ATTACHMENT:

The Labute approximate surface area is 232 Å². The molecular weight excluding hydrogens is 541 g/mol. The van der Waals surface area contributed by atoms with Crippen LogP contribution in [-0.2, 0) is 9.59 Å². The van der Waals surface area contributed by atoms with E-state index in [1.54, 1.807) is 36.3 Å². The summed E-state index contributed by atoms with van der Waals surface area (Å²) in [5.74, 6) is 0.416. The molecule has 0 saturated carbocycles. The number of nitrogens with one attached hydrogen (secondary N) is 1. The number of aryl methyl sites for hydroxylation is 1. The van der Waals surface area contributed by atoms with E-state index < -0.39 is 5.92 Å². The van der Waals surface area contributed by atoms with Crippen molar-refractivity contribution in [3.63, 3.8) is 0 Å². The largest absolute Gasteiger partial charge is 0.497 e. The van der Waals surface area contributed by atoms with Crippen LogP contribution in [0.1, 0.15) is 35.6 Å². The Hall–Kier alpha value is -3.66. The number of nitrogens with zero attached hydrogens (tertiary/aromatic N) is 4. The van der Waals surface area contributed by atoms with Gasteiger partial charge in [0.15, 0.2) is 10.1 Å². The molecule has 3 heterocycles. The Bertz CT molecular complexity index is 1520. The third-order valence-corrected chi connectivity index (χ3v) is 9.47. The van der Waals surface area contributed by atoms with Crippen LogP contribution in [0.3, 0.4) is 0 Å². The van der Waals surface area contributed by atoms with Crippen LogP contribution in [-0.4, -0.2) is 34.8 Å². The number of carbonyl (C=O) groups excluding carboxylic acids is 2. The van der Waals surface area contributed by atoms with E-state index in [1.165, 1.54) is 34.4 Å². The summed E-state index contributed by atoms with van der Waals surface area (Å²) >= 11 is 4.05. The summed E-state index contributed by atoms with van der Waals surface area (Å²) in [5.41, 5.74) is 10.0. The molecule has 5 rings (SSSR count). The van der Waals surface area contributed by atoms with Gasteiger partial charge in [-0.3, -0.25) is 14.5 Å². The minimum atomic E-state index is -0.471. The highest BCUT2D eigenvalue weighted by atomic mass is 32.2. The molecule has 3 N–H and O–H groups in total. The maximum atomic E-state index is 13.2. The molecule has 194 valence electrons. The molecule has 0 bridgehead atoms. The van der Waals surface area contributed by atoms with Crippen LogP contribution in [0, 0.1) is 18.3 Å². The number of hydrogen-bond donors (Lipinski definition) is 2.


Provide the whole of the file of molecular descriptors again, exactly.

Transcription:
The Labute approximate surface area is 232 Å². The molecular weight excluding hydrogens is 541 g/mol. The van der Waals surface area contributed by atoms with Crippen LogP contribution in [-0.2, 0) is 9.59 Å². The van der Waals surface area contributed by atoms with E-state index in [1.54, 1.807) is 36.3 Å². The summed E-state index contributed by atoms with van der Waals surface area (Å²) in [5.74, 6) is 0.416. The molecule has 0 saturated carbocycles. The number of nitrogens with one attached hydrogen (secondary N) is 1. The number of aryl methyl sites for hydroxylation is 1. The van der Waals surface area contributed by atoms with E-state index < -0.39 is 5.92 Å². The van der Waals surface area contributed by atoms with Crippen molar-refractivity contribution in [3.63, 3.8) is 0 Å². The largest absolute Gasteiger partial charge is 0.497 e. The van der Waals surface area contributed by atoms with Crippen LogP contribution in [0.1, 0.15) is 35.6 Å². The Hall–Kier alpha value is -3.66. The number of nitrogens with zero attached hydrogens (tertiary/aromatic N) is 4. The van der Waals surface area contributed by atoms with Gasteiger partial charge in [0.15, 0.2) is 10.1 Å². The molecule has 3 heterocycles. The Bertz CT molecular complexity index is 1520. The third-order valence-corrected chi connectivity index (χ3v) is 9.47. The van der Waals surface area contributed by atoms with Crippen LogP contribution in [0.3, 0.4) is 0 Å². The van der Waals surface area contributed by atoms with Crippen LogP contribution in [-0.4, -0.2) is 34.8 Å². The number of carbonyl (C=O) groups excluding carboxylic acids is 2. The van der Waals surface area contributed by atoms with E-state index in [1.165, 1.54) is 34.4 Å². The summed E-state index contributed by atoms with van der Waals surface area (Å²) >= 11 is 4.05. The summed E-state index contributed by atoms with van der Waals surface area (Å²) in [5.41, 5.74) is 10.0. The molecule has 5 rings (SSSR count). The van der Waals surface area contributed by atoms with Gasteiger partial charge in [-0.3, -0.25) is 14.5 Å². The minimum atomic E-state index is -0.471. The highest BCUT2D eigenvalue weighted by atomic mass is 32.2. The molecule has 3 N–H and O–H groups in total. The maximum atomic E-state index is 13.2. The molecule has 194 valence electrons. The molecule has 0 bridgehead atoms. The van der Waals surface area contributed by atoms with Crippen LogP contribution in [0, 0.1) is 18.3 Å². The number of hydrogen-bond donors (Lipinski definition) is 2.